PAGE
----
Absurdity and drama go hand in hand in Baysden’s witty, loopy memoir of his time as a Navy adviser during the Vietnam War.
This slim volume tells of the shenanigans Baysden and several of his colleagues got up to while he was serving as a U.S. Navy lieutenant. Over the course of a year starting in 1968, Baysden was a senior adviser to the Vietnamese in the Mekong Delta, based in and around Rach Gia (usually mispronounced as “rock jaw,” ergo the book’s title). For various reasons, Baysden’s posting was given a fair amount of resources and very little “adult supervision,” as Baysden puts it. On top of that, the advisers, including the author, were only on duty for five days out of every 10, allowing the misbehavior to reach impressive levels. Long-running poker games, frequent trips to every brothel (aka “ladies clubs”) within traveling distance, gambling on which traps would catch giant rats and in which order: these are only some of the events Baysden describes with good humor and plentiful wit. That’s not to say the horrors of war didn’t occasionally intrude, but those horrors—which Baysden describes with respect and sensitivity, even in cases of wild coincidence or absurdity—were not commonplace in his experience, a fact for which Baysden is profoundly and profusely grateful. Literature about the Vietnam conflict is replete with grim, powerful stories of hardship and loss, so Baysden’s memoir is immediately striking for the light, joyful attitude in its pages, without ignoring the realities on the ground. If there is a downside to the stories here, it’s that they are rather disjointed, presented seemingly in the order the author remembered them, with characters mentioned before they’re introduced and given context. Baysden is well-aware of this, however, outrightly stating it as an issue within the first few pages, so readers are at least forewarned. Still, fans of often hilarious literature that explores the ridiculous nature of war—including Catch-22, which Baysden explicitly references—will feel right at home.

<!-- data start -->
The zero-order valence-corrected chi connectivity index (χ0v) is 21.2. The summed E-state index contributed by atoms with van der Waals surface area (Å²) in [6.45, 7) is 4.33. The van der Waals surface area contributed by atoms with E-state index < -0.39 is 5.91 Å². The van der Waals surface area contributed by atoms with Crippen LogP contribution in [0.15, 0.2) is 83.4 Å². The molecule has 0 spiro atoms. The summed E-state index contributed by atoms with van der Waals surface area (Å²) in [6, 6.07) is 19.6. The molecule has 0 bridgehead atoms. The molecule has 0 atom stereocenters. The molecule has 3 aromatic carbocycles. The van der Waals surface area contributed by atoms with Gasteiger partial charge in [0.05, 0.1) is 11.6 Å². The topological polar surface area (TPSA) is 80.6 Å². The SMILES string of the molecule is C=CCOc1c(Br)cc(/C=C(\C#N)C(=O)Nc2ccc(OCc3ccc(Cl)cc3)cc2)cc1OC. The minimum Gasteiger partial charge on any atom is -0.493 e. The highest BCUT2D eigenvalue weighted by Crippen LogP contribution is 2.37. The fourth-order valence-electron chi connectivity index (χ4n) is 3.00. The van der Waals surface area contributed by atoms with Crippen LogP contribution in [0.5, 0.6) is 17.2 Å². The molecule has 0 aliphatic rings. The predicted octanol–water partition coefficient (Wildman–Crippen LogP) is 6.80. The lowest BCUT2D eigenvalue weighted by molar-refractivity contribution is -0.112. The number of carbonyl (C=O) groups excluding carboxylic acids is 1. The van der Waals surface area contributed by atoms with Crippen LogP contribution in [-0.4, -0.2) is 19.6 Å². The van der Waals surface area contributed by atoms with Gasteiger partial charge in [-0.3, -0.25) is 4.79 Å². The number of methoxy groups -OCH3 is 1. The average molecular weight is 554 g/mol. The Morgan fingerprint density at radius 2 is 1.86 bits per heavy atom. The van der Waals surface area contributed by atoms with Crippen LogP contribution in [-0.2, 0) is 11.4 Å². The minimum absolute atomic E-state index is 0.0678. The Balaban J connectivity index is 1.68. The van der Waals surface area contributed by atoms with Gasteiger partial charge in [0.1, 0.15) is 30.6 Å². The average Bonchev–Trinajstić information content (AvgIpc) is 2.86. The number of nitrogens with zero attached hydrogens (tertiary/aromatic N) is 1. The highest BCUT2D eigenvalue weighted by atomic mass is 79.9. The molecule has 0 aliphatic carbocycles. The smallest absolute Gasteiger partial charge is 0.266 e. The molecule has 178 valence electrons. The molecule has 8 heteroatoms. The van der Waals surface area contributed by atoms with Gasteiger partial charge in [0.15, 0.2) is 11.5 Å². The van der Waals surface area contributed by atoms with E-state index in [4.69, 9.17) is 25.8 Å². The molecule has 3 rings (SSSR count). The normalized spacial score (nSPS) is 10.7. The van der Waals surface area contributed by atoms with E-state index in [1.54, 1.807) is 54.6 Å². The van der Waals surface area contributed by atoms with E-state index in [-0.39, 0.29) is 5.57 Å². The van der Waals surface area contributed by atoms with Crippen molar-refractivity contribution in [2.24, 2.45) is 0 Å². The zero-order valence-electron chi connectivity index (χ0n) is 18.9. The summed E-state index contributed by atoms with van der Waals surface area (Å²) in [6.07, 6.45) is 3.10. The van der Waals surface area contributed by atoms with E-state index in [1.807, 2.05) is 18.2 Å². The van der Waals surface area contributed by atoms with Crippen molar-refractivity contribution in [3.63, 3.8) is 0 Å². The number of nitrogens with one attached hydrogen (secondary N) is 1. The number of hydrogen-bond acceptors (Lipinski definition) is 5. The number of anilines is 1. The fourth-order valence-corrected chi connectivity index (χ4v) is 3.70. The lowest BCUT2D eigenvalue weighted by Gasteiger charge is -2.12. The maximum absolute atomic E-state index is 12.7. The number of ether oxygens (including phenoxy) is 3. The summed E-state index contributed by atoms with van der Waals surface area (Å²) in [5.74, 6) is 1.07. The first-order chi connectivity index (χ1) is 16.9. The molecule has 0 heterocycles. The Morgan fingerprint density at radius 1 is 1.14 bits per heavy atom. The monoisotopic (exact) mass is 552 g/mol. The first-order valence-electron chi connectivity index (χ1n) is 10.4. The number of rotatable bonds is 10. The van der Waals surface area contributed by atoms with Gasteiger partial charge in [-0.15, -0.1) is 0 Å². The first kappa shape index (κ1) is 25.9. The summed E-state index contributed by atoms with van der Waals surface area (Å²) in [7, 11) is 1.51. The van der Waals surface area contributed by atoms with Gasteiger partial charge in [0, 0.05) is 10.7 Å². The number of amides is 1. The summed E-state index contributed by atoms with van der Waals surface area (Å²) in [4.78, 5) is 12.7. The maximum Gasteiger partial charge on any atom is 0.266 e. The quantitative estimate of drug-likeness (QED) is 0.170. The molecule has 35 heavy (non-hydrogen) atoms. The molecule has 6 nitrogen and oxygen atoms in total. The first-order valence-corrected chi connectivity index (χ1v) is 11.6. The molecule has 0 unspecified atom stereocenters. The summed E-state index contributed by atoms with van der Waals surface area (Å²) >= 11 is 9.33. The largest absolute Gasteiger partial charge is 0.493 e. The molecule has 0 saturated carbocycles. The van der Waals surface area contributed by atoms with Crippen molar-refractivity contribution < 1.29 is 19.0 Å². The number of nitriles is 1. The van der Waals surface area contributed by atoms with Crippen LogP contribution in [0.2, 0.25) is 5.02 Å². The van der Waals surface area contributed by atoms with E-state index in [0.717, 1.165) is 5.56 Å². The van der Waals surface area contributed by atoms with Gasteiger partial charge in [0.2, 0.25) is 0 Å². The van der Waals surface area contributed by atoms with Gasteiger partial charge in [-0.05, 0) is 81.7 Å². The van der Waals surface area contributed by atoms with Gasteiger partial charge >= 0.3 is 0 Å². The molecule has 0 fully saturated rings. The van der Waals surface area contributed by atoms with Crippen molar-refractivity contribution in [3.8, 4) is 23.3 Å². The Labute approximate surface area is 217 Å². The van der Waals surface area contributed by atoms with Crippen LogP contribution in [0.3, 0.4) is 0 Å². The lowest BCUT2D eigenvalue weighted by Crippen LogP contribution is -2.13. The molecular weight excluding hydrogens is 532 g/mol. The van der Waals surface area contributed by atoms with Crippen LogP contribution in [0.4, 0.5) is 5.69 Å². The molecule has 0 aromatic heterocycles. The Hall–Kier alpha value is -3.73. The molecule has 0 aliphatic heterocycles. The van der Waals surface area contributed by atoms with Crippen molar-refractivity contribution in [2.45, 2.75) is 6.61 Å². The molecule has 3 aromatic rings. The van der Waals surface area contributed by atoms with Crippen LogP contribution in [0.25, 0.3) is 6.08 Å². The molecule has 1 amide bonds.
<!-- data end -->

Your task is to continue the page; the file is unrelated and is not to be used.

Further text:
Warm, witty recollections well-aware of their absurdity.